Screaming in the Streets: AIDS, Art, Activism
Mark Morrisroe (1959-1989), Untitled (Self-Portrait on Bed), c. 1983-6, Gelatin silver print from Polaroid T-665 negative, 3.25 x 4.25 inches. © Estate of Mark Morrisroe (Ringier Collection) at Fotomuseum Winterthur.
Opening Reception: Thursday, August 3, 2017 6:00 - 8:00 p.m.
Curated by Greg Ellis
"There is a tendency for people affected by this epidemic to police each other or prescribe what the most important gestures would be for dealing with this experience of loss. I resent that. At the same time, I worry that friends will slowly become professional pallbearers, waiting for each death, of their lovers, friends and neighbors, and polishing their funeral speeches; perfecting their rituals of death rather than a relatively simple ritual of life such as screaming in the streets."
"The growing consciousness is a danger and a disease."
ClampArt and Ward 5B present "Screaming in the Streets: AIDS, Art, Activism." The exhibition celebrates the launch of Ward 5B, a new archival and curatorial service.
By 1995 at the height of the epidemic in the United States there were an estimated 48,371 annual AIDS-related deaths. The story of the artistic and activist responses to this medical crisis were marked by intergenerational, communal, as well as individual associations. The AIDS epidemic provided a startling glimpse into the strange connections between the most private of our lives and the most public.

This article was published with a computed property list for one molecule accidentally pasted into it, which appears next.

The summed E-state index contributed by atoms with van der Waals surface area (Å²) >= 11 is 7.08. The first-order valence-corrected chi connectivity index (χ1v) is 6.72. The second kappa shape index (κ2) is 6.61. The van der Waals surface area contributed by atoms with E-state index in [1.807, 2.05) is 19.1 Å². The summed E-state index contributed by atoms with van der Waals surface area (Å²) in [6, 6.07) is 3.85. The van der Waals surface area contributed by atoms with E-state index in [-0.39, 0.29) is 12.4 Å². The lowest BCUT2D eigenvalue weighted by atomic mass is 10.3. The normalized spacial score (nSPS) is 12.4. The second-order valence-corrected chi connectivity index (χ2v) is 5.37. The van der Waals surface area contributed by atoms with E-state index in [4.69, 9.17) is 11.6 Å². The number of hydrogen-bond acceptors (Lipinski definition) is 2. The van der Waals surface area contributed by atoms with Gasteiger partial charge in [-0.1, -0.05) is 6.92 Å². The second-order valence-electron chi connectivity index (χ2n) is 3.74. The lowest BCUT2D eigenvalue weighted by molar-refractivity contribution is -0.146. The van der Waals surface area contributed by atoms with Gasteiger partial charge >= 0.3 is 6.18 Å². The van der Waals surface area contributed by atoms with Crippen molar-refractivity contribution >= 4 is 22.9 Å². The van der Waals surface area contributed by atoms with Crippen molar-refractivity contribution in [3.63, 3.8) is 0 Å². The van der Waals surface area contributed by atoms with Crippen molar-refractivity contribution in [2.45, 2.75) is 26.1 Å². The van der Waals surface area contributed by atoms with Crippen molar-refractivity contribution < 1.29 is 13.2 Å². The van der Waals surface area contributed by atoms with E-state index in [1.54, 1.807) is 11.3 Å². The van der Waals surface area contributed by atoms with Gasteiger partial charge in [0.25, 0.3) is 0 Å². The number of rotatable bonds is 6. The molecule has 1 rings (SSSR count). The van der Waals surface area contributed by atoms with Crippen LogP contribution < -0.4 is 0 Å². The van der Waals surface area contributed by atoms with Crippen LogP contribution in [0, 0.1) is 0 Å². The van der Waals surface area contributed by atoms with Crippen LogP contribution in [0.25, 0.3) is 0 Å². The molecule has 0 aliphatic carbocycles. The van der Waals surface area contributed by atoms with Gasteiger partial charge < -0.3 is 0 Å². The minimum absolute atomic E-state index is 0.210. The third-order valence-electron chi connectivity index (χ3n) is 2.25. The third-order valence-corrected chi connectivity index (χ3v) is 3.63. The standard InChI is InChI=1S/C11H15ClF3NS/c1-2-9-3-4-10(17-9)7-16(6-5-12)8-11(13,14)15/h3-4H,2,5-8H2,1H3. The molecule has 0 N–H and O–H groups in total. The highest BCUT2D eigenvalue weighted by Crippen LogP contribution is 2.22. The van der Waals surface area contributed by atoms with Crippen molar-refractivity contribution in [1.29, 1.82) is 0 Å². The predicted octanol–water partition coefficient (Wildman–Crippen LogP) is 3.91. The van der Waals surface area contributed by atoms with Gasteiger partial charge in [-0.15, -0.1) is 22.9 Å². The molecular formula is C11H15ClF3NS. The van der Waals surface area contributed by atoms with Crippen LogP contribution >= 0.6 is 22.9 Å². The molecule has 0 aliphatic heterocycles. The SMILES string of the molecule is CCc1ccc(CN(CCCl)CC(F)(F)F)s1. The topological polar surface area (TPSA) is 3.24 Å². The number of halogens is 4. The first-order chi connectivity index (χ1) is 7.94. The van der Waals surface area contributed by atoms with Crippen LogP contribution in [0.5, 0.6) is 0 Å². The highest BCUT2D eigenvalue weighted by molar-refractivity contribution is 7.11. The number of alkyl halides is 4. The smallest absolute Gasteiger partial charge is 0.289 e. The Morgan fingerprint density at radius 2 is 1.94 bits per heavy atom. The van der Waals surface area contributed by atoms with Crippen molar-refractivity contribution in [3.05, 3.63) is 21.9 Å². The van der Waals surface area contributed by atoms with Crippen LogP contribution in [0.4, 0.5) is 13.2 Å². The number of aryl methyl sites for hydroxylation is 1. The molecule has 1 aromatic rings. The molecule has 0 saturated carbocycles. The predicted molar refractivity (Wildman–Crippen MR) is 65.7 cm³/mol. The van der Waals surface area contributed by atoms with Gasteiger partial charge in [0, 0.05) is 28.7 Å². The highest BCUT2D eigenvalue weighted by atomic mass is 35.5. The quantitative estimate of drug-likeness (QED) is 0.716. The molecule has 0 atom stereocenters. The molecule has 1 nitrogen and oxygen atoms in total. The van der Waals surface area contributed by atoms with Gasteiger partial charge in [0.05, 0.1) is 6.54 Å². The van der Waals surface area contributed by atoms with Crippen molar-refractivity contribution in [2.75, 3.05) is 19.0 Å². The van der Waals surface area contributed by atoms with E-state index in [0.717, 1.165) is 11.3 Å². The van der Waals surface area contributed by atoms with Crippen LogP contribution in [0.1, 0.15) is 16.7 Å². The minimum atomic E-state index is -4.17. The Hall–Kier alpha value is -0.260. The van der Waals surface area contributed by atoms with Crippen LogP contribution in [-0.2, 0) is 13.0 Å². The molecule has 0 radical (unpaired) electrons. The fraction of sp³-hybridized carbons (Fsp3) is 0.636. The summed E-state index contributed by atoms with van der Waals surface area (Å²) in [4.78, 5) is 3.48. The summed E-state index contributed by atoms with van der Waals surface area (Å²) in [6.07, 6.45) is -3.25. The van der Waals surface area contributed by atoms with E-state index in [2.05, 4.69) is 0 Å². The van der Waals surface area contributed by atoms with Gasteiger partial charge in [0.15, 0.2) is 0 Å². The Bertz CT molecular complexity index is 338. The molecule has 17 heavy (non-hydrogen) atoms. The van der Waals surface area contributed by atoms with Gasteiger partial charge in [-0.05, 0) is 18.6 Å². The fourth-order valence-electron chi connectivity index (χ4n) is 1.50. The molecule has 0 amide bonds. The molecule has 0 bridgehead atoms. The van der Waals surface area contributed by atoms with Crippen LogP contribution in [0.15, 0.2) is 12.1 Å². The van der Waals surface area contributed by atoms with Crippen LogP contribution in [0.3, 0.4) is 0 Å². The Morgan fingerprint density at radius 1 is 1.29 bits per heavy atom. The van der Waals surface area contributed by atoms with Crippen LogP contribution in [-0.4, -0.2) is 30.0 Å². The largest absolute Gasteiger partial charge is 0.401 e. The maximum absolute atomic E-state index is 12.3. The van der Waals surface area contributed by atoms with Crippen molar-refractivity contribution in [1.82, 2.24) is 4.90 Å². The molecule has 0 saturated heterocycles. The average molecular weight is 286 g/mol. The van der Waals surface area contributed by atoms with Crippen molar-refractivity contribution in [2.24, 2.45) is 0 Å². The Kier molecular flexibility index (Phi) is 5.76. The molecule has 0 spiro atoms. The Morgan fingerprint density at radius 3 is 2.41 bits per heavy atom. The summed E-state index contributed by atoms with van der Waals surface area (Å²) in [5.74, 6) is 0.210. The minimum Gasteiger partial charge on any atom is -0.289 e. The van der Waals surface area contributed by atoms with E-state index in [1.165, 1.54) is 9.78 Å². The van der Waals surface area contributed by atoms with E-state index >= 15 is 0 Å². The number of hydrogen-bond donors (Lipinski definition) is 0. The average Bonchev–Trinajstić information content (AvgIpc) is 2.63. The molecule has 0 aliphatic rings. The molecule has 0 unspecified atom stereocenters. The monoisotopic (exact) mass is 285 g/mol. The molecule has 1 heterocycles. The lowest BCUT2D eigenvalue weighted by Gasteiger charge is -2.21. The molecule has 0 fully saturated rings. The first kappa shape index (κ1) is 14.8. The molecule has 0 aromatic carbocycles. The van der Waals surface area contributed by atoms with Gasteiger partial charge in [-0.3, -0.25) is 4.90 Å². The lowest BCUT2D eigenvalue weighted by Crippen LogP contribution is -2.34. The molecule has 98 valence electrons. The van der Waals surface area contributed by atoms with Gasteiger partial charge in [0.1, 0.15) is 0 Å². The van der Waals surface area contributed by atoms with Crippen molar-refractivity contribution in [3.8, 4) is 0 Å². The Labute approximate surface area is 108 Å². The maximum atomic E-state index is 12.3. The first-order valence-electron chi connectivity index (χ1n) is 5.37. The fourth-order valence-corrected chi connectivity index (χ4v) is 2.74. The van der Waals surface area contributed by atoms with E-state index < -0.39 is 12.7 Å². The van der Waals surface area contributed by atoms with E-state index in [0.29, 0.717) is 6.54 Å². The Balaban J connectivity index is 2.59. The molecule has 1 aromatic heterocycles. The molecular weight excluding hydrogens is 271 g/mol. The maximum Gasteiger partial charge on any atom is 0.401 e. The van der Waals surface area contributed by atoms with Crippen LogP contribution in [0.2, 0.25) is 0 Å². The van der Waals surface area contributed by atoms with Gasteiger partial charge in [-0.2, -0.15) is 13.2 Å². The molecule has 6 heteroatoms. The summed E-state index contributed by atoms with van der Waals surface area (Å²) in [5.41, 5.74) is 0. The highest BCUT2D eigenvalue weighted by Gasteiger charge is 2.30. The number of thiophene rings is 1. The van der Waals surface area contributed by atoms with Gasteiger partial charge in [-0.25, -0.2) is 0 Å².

Linked in this way within the context of the exhibition are Kenny Burgess, Peter Hujar, Haoui Montaug, Essex Hemphill, David Wojnarowicz, Dorian Corey, Mark Morrisroe, Assotto Saint, Arthur Russell, Gordon Stevenson, Keith Haring, Reinaldo Arenas, Ethyl Eichelberger, Jimmy De Sana, Jack Smith, Gail Thacker, Gran Fury, Nan Goldin, and Tseng Kwong Chi.
Additionally, radical spaces such as the Pyramid Club, PS 122, Danceteria, boybar, s.n.a.f.u., Crisco Disco, Gaiety Theatre, The Club Baths, and other venues became contradictory under the lash of AIDS, serving not only as "safe zones" for the queer community, but also grounds where contact among individuals would propel the spread of this deadly new contagion.
Amidst this unique cauldron of creativity, community, and disease sprang a generation of AIDS activists connected by art, while rooted in the historically radical politics and culture of New York City. The response to the epidemic brought about a clash of ideologies among the actors involved, both philosophical and economic, that is reflected in the artwork and ephemera of the era.
There were many villains and heroes throughout the early years of the epidemic, from the criminal prejudice of the Reagan administration to the epic struggle with the creation of safe sex. "Screaming in the Streets: AIDS, Art, Activism" focuses on the meaning of radical spaces for sexual minorities and reflects upon a generation of lost artists, while illustrating the interconnectedness and collaborative working relationships among them.
ClampArt represents a wide range of emerging and mid-career artists of all media with a specialization in photography. In addition, the gallery carries a large selection of modern and contemporary paintings, prints, and photographs from the early 20th century to the present.
Ward 5B is an archival and curatorial service specializing in late 20th-century urban ephemera and art, with a focus on punk aesthetic, radical spaces, performance art, drag, experimental theatre, camp, queercore, and guerrilla/street art projects.